Lessons Learned // Reflecting on 2016

My word for 2016 was intention.

I had spent the first year post-boutique feeling a little lost, lacking solid direction and craving that more than anything. Looking back, I know I needed that. I needed to wander a little in order to explore potential opportunities, to find myself creatively and discover where it was this business of mine might be headed. I learned to be ok with that and to embrace the unknown. But last year, I went into it knowing that I needed a little more structure, and that if I was going to continue building this business, I needed to do it with intention.

And I did.

A couple of weeks ago, I spent an afternoon planning for the new year. There were lots of post-it notes (surprise, surprise), and the purpose was to set my focus on what was to come and align myself so that I would enter into the new year ready to work on the right  things.

Even though I was already bursting with ideas and eager to dive into the dreaming and planning stages, we started by looking back on the past year to identify what Studio Bicyclette had accomplished, using that as a jumping off point to then start brainstorm action items, goals and next steps for this coming year. There was a natural progression between what had been accomplished in 2016 and what I had started to lay out for my 2017, which is always a good sign that I’m on the right track.

But it felt like there was one thing that was missing — a more personal introspection piece about what I learned, which is why we’re here today — to summarize what I learned about myself as a creative and as Studio Bicyclette as a business.

So these are a few of my lessons:


I was always pretty adamant about this during my boutique days, supporting other local businesses and urging others to shop small, but of course operating as a creative studio looks a little different since I’m essentially business-to-business now.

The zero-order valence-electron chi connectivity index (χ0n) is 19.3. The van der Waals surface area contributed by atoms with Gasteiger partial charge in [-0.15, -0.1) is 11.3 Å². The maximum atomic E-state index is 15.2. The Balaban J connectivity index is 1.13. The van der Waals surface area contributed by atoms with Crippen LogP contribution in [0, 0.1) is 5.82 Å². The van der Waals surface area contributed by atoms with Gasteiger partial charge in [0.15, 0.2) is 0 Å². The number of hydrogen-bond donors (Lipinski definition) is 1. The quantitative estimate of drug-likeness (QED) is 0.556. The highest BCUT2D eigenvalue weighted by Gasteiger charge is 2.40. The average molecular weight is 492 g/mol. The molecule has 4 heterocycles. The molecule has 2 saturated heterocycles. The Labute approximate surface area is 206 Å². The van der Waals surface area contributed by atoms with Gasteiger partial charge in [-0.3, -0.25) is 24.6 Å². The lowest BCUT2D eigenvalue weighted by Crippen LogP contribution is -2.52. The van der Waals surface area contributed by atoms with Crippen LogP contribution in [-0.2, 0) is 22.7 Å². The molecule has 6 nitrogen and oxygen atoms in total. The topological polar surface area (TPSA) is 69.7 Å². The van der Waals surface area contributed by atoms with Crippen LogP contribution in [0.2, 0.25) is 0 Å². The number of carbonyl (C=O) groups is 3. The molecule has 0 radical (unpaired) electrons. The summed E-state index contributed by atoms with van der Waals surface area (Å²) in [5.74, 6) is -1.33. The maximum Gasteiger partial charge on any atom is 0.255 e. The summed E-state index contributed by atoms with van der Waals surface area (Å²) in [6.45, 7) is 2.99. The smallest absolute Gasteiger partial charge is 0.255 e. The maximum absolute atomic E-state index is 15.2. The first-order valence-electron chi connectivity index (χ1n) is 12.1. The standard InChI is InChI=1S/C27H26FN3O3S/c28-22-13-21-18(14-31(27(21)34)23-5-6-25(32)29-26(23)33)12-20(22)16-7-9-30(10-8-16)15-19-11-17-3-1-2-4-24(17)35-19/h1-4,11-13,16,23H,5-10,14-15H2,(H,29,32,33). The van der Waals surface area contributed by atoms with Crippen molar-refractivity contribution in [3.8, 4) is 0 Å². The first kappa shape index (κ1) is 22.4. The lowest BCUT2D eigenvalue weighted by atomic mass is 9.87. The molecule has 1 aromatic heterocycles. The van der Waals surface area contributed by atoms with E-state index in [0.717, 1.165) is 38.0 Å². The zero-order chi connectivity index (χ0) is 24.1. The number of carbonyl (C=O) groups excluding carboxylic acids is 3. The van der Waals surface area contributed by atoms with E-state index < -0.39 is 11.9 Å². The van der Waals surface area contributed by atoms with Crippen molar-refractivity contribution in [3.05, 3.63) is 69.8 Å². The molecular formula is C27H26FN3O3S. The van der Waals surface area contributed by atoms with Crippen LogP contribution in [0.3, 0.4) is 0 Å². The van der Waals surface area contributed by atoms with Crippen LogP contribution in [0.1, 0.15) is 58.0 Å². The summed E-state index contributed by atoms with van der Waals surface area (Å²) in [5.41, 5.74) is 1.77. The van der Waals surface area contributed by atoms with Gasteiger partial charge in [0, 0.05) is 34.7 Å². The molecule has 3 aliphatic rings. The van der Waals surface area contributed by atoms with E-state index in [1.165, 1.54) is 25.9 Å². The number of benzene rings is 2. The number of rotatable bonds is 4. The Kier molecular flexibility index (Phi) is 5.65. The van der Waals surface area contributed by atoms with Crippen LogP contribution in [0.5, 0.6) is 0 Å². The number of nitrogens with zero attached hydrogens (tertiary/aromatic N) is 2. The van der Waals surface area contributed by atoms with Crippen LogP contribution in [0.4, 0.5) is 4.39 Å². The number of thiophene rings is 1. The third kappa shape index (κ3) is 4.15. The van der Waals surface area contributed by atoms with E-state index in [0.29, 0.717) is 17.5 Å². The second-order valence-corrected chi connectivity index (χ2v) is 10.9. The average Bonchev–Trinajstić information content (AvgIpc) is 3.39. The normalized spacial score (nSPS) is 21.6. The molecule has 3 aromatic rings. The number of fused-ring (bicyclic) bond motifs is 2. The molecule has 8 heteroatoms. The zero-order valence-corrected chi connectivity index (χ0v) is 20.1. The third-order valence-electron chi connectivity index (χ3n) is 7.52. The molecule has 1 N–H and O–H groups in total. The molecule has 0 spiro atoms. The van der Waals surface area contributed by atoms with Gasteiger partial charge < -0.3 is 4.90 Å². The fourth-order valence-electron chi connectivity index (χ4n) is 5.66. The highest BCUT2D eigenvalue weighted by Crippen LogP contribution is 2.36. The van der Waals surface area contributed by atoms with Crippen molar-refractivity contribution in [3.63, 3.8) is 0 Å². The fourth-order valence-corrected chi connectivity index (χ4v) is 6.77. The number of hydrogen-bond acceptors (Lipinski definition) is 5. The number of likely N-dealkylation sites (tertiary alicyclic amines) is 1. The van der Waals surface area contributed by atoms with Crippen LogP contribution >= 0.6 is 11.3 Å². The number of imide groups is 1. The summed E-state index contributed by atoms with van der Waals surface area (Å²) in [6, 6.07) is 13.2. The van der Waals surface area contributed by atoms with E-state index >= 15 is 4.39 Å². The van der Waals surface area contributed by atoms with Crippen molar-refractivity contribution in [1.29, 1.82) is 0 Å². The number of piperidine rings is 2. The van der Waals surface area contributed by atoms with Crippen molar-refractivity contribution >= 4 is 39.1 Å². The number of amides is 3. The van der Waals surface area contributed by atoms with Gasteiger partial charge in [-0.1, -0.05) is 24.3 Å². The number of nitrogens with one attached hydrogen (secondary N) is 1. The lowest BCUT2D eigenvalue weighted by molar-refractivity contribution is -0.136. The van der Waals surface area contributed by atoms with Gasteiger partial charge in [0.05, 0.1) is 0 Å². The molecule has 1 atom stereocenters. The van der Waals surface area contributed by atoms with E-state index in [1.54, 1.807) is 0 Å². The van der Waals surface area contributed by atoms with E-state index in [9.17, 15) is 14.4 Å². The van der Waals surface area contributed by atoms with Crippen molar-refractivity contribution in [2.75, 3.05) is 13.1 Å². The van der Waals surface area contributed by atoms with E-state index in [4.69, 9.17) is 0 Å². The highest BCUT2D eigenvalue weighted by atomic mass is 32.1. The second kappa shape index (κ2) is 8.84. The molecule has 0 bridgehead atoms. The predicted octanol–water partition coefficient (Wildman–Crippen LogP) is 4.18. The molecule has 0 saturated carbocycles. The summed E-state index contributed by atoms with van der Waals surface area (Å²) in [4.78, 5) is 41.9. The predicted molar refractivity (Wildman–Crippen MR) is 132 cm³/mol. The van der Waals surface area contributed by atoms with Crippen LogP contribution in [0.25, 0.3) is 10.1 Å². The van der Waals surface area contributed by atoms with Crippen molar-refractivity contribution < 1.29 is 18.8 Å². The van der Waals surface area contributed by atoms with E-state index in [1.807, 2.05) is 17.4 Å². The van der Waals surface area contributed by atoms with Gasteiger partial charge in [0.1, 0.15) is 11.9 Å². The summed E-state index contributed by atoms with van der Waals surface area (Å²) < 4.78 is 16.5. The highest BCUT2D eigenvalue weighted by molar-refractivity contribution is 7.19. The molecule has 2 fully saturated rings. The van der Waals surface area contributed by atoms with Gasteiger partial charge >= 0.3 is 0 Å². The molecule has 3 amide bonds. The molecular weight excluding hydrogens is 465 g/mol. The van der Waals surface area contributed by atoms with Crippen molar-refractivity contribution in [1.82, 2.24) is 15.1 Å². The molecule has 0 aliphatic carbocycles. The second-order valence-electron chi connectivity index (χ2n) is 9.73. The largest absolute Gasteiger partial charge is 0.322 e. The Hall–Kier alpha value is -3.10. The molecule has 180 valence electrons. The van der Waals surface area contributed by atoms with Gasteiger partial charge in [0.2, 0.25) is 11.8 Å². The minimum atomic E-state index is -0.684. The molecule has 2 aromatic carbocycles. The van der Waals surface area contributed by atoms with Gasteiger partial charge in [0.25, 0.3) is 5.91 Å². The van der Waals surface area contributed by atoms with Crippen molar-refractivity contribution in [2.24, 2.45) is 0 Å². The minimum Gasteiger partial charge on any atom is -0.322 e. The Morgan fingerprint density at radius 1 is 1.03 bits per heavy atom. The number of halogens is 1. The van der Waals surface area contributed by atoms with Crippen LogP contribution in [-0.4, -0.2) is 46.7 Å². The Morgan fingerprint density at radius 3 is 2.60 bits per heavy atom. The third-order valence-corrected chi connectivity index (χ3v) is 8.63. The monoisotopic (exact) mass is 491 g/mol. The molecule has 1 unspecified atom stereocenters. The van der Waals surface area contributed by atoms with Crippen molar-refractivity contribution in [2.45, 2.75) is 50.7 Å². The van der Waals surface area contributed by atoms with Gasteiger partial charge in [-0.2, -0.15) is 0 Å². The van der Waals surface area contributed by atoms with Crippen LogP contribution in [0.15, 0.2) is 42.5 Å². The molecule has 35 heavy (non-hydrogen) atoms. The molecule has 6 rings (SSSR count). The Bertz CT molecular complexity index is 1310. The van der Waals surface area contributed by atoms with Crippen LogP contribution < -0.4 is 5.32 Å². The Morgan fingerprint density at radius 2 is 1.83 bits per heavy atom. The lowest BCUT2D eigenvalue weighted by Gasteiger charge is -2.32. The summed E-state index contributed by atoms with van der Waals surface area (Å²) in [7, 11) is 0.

Here’s the thing — I think I first came into this thinking that the bigger the client, the better the opportunity. Bigger budgets, access to more resources, and more potential for outside recognition.

But I was wrong. My favourite clients and projects have been small businesses or solopreneurs that might be small but are living big dreams. They’re passionate about what they do, and my job is to help them find their magic and tell their story, whatever that might look like.

We get to spend time one-on-one really diving into what their brand is all about and how we can bring that to life through the details. We build a lasting relationship that often doesn’t end when the project is over, leading to more opportunities to work together and often a close friendship as well.

Those are my dream clients.

Community is something that I’ll continue to crave, and it’s become essential as a creative business owner

This year, I really learned the importance of who you surround yourself, of spending the time to create a community of your own, both online and in-person. There can be a lot of lonely days in front of the computer, so building those relationship and nurturing them is a necessity.